Motion Sensor Needs Neutral, but none in box

reastlandNovember 6, 2011

I'm trying install a motion sensing switch in a 3-way configuration. I'm just replacing an existing switch, so the wiring is straightforward. However, the new switch requires a connection to a neutral wire, but there isn't a neutral wire in the box. Just a load, two travelers, and a ground. I don't know how the box was originally wired, but sometimes electricians take shortcuts to save on wire, and this appears to reveal one of those situations.

So, what options do I have? Can I connect the neutral wire on the new switch to the ground wire? There is an outlet (that is wired on a different circuit) nearby. Can I wire into that neutral wire? I don't like either of those options, but they appear to be my only ones, short of taking the three-way configuration down to a single-pole or just giving up on this altogether.

I appreciate any advice, but I respectfully ask that only those who truly know attempt to respond to this.

Thanks.

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Ron Natalie

There was most likely no short cut. The codes didn't require neutrals to be run to switches that didn't require it. If you're not using the "three way" aspect of things anymore, you can probably backfeed the neutral through one traveller and use the other one as the switched leg.

    Bookmark   November 6, 2011 at 7:35PM
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reastland

Thanks. The reason that I refer to it as a short cut is that, while perfectly appropriate for the switch installed at the time, it is less than ideal for many other applications. It can't be that much more expensive to run a 5-wire cable than it is to run a 4.

What about my idea of jumping a neutral over to the other junction box (on a different circuit)? Is that safe? Code compliant?

You are probably right that single-pole is where I will wind up, but I'm wondering if there are any creative yet safe solutions.

Thanks for your advice.

    Bookmark   November 6, 2011 at 9:01PM
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spencer_electrician

"It can't be that much more expensive to run a 5-wire cable than it is to run a 4."

Not at all, 14/4 costs about twice what 14/3 costs. It is not uncommon at all to not have a neutral at switch locations. That is until the latest code is followed, not sure if it is in 08 or 11 but switches have to have a neutral wire present. Most people will run power to the 1st switch, 14/3 to the next, and 14/2 to the light rather than bother with 14/4. Switch loops will use 14/3 and cap off the unused white in the box.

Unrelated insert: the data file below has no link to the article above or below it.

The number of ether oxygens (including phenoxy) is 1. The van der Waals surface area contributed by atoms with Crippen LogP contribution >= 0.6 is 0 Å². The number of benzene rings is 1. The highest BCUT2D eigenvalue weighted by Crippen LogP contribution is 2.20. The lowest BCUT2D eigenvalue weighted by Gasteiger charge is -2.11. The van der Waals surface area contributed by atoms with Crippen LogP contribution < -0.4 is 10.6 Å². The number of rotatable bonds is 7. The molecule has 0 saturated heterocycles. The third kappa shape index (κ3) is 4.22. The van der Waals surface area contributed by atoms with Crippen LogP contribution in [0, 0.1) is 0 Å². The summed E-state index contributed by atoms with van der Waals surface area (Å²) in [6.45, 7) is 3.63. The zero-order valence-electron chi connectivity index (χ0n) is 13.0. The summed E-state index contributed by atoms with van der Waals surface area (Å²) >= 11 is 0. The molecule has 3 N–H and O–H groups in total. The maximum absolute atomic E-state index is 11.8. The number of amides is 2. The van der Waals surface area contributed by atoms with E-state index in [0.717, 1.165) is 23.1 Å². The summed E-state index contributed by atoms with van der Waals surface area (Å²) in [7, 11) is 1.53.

And definitely a big no on grabbing a neutral from a random circuit. Someone working on the other circuit with the power off would get a nasty surprise opening the neutral connection on what they think is a dead device. Plus it is prohibited by code for other reasons as well.

    Bookmark   November 6, 2011 at 11:13PM
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reastland

Thanks for the advice. That's what I thought would be the answer.

    Bookmark   November 6, 2011 at 11:55PM
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petey_racer

Switch loops (without a neutral) were absolutely standard issue, and still are. They are NOT a "short cut" at all.
Running an extra cable to a 3-way switch loop would NOT enter the mind of anyone running it.
Switches requiring a neutral are a relatively new thing, and 14/4 or 14/2/2 have only been around a few years.

My suggestion is to find a different switch that does not require a neutral.

    Bookmark   November 7, 2011 at 6:27AM
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Ron Natalie

Unless your installation was convered by NEC 2011. It's now required to provide the neutral switch box. As stated, almost certainly when the house was constructed there was not only no requirement to do so, and common practice was to not do so. It's only the prevalence of smart switches like the poster is now trying to install and other home automation stuff that caused the code to change (or under specific request of the customer such as when I had my house built).

    Bookmark   November 7, 2011 at 8:00AM
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Ron Natalie

Unless your installation was convered by NEC 2011. It's now required to provide the neutral switch box. As stated, almost certainly when the house was constructed there was not only no requirement to do so, and common practice was to not do so. It's only the prevalence of smart switches like the poster is now trying to install and other home automation stuff that caused the code to change (or under specific request of the customer such as when I had my house built).

    Bookmark   November 7, 2011 at 8:01AM
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bus_driver

Some of the earlier devices included in their instructions a description of how to deal with installations that do not prove a neutral. If the device is UL Listed, following the included instructions for that specific device is permissible (Required) under the NEC. I will not elaborate further on the possibilities that might be involved in those instructions. Read the instructions carefully.

    Bookmark   November 7, 2011 at 9:22AM
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pjb999

The same issue seems to exist for timers etc - the permanent mount ones. They too insist on their own neutral, but I guess that's why the code changed.

    Bookmark   November 7, 2011 at 1:56PM
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